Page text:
My boyfriend has to become a monk because his grandma passed

posted 1 year ago in South East Asian
Post # 16
Member
1888 posts
Buzzing bee
  • Wedding: October 2019

I’m sorry, that sucks. I get where you’re coming from. Supporting him, but disliking it. 

 

It will be over soon!!

Post # 19
Member
3556 posts
Sugar bee
  • Wedding: June 2017

Mlim :  i wouldn’t be okay with this, but as an atheist, religion would be a relationship dealbreaker to start with so 🤷🏼‍♀️

Post # 21
Member
1368 posts
Bumble bee

Mlim :  “sucks going through a grieving process of sadness where typically people support one another”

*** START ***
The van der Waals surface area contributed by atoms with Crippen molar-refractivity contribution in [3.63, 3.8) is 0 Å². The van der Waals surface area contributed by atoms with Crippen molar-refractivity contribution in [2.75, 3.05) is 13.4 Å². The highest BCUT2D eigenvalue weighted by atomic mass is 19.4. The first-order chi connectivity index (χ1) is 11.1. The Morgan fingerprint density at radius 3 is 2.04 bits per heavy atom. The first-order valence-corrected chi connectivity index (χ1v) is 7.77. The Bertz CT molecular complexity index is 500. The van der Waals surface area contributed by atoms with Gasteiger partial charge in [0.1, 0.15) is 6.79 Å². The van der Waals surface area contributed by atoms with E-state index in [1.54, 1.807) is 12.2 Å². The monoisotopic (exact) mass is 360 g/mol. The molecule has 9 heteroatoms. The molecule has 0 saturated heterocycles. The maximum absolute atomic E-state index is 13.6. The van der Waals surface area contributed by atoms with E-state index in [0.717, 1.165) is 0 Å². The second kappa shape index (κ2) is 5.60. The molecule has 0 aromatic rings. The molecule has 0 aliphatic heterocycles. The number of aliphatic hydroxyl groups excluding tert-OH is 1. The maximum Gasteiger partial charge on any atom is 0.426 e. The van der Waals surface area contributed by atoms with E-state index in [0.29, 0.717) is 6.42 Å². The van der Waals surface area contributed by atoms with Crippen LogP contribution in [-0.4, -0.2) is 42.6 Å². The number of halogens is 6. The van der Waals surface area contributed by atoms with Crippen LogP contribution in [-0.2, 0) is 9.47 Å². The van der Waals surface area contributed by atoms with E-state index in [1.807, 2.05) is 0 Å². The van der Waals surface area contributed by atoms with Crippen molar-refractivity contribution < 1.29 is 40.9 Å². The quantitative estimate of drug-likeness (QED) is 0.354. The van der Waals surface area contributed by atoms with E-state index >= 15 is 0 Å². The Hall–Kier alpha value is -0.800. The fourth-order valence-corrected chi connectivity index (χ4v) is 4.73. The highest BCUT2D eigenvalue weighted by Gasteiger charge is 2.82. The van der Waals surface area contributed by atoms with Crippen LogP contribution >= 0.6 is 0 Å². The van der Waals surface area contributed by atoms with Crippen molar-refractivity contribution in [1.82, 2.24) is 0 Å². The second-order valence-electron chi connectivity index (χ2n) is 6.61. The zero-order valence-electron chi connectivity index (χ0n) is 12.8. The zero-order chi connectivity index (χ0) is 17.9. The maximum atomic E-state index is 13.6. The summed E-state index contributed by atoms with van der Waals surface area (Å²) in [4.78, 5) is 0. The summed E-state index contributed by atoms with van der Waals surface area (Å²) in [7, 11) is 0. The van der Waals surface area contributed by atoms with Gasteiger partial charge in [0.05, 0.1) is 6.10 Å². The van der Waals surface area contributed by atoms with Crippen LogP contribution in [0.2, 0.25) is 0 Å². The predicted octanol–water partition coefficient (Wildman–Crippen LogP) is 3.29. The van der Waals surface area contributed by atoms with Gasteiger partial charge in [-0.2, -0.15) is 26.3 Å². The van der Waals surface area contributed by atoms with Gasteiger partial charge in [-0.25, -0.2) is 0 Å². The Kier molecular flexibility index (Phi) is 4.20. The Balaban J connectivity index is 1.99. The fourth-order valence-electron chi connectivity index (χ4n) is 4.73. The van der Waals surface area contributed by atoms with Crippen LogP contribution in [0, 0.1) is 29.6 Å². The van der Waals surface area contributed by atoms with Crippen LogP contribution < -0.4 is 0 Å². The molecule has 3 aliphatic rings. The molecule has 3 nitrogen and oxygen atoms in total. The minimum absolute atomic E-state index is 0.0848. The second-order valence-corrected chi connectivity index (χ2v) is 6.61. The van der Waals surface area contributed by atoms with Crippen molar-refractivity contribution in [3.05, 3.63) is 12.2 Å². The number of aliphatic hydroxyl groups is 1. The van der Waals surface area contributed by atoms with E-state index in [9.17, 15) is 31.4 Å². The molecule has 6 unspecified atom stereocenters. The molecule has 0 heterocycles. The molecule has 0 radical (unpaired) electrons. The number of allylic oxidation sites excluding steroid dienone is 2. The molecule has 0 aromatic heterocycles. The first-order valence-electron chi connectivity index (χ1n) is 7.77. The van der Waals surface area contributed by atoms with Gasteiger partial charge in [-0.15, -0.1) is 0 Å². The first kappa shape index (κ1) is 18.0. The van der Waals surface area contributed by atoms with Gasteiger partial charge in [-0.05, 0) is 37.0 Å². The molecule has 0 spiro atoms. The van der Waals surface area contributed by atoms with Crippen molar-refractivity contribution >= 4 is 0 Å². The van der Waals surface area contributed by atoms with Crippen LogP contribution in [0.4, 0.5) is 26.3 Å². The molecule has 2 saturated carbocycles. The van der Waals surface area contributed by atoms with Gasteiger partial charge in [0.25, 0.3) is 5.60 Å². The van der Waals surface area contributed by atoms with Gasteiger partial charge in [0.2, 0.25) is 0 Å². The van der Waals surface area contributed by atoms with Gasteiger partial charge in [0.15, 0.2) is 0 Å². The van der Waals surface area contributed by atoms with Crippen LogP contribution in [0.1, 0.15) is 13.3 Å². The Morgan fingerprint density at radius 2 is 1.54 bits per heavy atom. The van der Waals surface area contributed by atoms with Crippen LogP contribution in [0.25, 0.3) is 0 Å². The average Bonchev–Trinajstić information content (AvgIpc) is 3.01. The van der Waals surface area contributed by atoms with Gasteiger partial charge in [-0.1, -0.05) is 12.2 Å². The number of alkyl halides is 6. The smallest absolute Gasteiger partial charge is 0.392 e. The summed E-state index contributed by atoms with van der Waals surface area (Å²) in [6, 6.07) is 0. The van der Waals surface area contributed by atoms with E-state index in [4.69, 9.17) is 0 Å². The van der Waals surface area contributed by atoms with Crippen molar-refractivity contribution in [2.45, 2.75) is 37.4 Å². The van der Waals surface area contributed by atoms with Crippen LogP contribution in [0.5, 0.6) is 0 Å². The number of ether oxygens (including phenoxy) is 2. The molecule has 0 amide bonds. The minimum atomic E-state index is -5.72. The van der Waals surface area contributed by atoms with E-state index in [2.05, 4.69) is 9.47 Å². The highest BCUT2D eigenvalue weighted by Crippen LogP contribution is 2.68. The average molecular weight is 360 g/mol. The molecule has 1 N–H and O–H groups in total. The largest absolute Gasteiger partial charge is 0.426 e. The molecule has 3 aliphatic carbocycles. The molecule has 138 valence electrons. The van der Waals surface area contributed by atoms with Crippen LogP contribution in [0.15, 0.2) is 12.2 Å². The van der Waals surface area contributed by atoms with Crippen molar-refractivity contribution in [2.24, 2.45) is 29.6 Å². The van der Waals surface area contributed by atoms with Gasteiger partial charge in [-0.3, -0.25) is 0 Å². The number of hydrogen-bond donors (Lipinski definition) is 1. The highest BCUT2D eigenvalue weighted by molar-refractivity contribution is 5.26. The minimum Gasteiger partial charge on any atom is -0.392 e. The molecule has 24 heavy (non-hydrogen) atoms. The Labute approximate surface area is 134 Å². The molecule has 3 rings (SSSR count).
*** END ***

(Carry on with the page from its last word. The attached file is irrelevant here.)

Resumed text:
I understand that, but you may need to understand a few things about Buddhism, particularly Theravada, the oldest and most conservative of the three Buddhist branches. The ideal person in Theravada is the “arahat,” a person who practices detachment through meditation. I’m not going to explain the philosophy of Buddhist detachment, but it’s enough to say that this would be THE ideal practice for a Theravada Buddhist to allow the death of another to ground him more fully on his path to enlightenment. Since the recognition of suffering of ALL living things–and the response to suffering with compassion–is at the heart of all Buddhist branches, it is necessary for a grieving Buddhist to not allow that grief to destroy his ability to respond to all suffering with compassion. In this way, the anger that often accompanies a traumatic event can be mitigated, and the Buddhist can continue to maintain a compassionate and grounded perspective of the nature of existence (called “dependent origination”).